Mr. Auster wrote, “The Southern whites … passionately feared and loathed the prospect of free blacks. This fear and loathing was at the center of their being.” But isn’t it possible that, had the Civil War been avoided (or Lincoln not been shot), such a situation — large numbers of free blacks — wouldn’t have been permitted to arise, but would have been prevented by some arrangement or other along the lines of repatriation?
Mr. Coleman makes controversial assertions about the Civil War; some of us question them; and he replies that he is amazed at “the one-sided parroting of the Unionist propaganda.” He may not, as he says, make the Civil War the center of his concerns as the Rockwellites do; but it is clear that he mirrors their dogmatism.
Unadorned asks whether Southern whites might have avoided the trauma of dealing with a liberated black population by repatriating them to Africa. This is another interesting possibility to add to the game of historical “what ifs?” But it’s a pure guess. True, prior to the Civil War, there was a movement in the South to repatriate blacks, but it didn’t get very far. Lincoln also floated the idea during the war, and withdrew it when black leaders vehemently protested it. A South that hadn’t seceded and hadn’t been defeated is so different from the actual South that we have no way of knowing what it would have done. Maybe they would have been less nice about the feelings of blacks and just re-patriated them by force, but even that would have taken years or decades to complete, requiring an exceptional degree of social organization.
Obviously, conditions in the modern world would have made slavery less and less profitable and acceptable. But how an _undefeated_ South would have actually responded to those circumstances is pure speculation.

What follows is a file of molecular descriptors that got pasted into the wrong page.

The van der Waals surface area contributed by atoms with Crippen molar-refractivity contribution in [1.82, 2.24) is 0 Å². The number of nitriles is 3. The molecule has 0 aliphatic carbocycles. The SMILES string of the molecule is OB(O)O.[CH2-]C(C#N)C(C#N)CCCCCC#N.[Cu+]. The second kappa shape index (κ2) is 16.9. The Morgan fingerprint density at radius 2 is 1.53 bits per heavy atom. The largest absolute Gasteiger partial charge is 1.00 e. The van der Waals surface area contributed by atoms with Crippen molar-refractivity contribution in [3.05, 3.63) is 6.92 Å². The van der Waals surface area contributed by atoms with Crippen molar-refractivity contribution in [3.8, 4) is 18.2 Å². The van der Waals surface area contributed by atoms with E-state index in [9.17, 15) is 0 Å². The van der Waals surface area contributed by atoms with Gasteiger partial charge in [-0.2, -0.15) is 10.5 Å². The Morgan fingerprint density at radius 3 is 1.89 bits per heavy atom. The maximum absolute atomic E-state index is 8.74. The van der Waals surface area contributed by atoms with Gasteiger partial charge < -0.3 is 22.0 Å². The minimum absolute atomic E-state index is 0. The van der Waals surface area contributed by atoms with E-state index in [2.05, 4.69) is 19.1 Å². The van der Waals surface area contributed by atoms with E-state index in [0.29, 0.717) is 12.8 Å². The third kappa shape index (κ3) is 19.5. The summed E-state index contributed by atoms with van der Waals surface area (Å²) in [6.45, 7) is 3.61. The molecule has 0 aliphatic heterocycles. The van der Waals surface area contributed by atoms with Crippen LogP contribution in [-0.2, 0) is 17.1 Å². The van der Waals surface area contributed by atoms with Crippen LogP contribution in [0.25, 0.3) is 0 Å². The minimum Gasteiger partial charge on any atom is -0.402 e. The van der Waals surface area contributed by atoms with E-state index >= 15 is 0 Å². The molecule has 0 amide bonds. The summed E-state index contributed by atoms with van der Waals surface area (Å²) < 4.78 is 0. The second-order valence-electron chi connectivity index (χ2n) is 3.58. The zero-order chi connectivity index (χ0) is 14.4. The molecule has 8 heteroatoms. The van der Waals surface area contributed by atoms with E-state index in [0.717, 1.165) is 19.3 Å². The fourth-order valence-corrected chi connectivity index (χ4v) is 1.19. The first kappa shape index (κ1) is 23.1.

Mr. Auster writes:
“Mr. Coleman makes controversial assertions about the Civil War; some of us question them; and he replies that he is amazed at “the one-sided parroting of the Unionist propaganda.” He may not, as he says, make the Civil War the center of his concerns as the Rockwellites do; but it is clear that he mirrors their dogmatism.”
True, the “propaganda” line was a cheap shot on my part. Let me put it more civilly.
I am aware of various points of view on Lincoln, secession, etc. When I have encountered the claims of DiLorenzo et al., I have been aware that I am reading a one-sided, contrarian view, which attempts to revise what they consider the mythology surrounding Lincoln. By piecing together various one-sided views, one can perhaps eventually arrive at a better understanding of the truth. It would certainly be nice to read a collection of dialogues, rather than monologues, on this subject and many others.